About a year ago, these materials scientists felt the need to rely on an artificial intelligence specialist and began collaboration with Professor André Carlos Ponce de Leon Ferreira de Carvalho, a professor at the Institute of Mathematical and Computer Sciences (ICMC) of the University of São Paulo (USP) at São Carlos. Thus, the research ended up involving a series of postdoctoral research fellows from both groups, all located in the city of São Carlos.
The team designed and implemented an artificial neural network, which was trained so that it could correlate Tg and chemical composition. The training was performed with Tg data and the composition of about 45,000 glasses based on the combination of 45 chemical elements. Each of the formulas used in the training contained at least 3 elements and a maximum of 21 elements. All the data were extracted from a glassy material database that collects experimental data extracted from the scientific literature.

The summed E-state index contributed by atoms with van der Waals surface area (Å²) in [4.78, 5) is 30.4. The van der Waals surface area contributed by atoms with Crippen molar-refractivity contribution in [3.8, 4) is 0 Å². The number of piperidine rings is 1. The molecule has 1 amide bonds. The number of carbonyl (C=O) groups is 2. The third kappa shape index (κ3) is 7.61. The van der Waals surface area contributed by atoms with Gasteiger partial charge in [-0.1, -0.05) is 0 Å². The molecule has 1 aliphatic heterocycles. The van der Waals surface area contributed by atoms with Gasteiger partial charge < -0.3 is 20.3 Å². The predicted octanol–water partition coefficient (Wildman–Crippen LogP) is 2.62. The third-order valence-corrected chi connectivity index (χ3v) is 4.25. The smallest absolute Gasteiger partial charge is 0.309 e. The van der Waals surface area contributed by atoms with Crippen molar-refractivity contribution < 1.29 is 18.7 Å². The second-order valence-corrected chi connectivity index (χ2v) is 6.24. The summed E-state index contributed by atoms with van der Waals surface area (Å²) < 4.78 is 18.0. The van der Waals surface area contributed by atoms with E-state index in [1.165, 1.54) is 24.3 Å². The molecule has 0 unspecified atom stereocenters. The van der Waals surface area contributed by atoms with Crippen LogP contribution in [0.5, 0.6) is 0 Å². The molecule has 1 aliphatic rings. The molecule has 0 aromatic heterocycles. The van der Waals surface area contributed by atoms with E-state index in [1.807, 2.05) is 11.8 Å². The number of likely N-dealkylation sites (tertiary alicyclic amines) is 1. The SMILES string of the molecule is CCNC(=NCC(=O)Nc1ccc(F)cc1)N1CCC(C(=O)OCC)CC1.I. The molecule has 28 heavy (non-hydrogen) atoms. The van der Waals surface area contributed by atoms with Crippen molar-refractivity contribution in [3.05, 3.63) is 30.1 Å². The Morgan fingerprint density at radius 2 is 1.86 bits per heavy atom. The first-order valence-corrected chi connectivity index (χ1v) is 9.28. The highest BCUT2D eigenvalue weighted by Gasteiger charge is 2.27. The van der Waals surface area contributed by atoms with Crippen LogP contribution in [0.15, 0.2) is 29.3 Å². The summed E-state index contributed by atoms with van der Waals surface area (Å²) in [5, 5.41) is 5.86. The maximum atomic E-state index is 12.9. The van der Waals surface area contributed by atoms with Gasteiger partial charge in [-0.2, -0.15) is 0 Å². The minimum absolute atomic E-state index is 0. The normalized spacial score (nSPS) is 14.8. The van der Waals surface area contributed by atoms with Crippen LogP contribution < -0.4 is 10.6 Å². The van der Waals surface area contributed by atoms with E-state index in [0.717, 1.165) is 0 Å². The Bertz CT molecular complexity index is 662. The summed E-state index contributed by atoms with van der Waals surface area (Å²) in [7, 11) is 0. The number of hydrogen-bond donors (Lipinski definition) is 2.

After training the network, the scientists tested its ability to predict Tg. This was done by informing the network the chemical composition of another 5,515 glasses, also present in the database, but that had not been used in the training. When comparing the values predicted by the neural network with the values obtained by means of experimental methods, present in the database, the scientific team was positively surprised. The artificial neural network performed very well in the responses, erring at most 6% up or down in temperature values in 90% of the tests – a level of uncertainty very similar to that exhibited by the experimental studies. In addition, the degree of precision of the results has been shown to be independent of the amount of chemical elements in the glass composition, which is important when thinking about probing materials with extensive chemical formulas.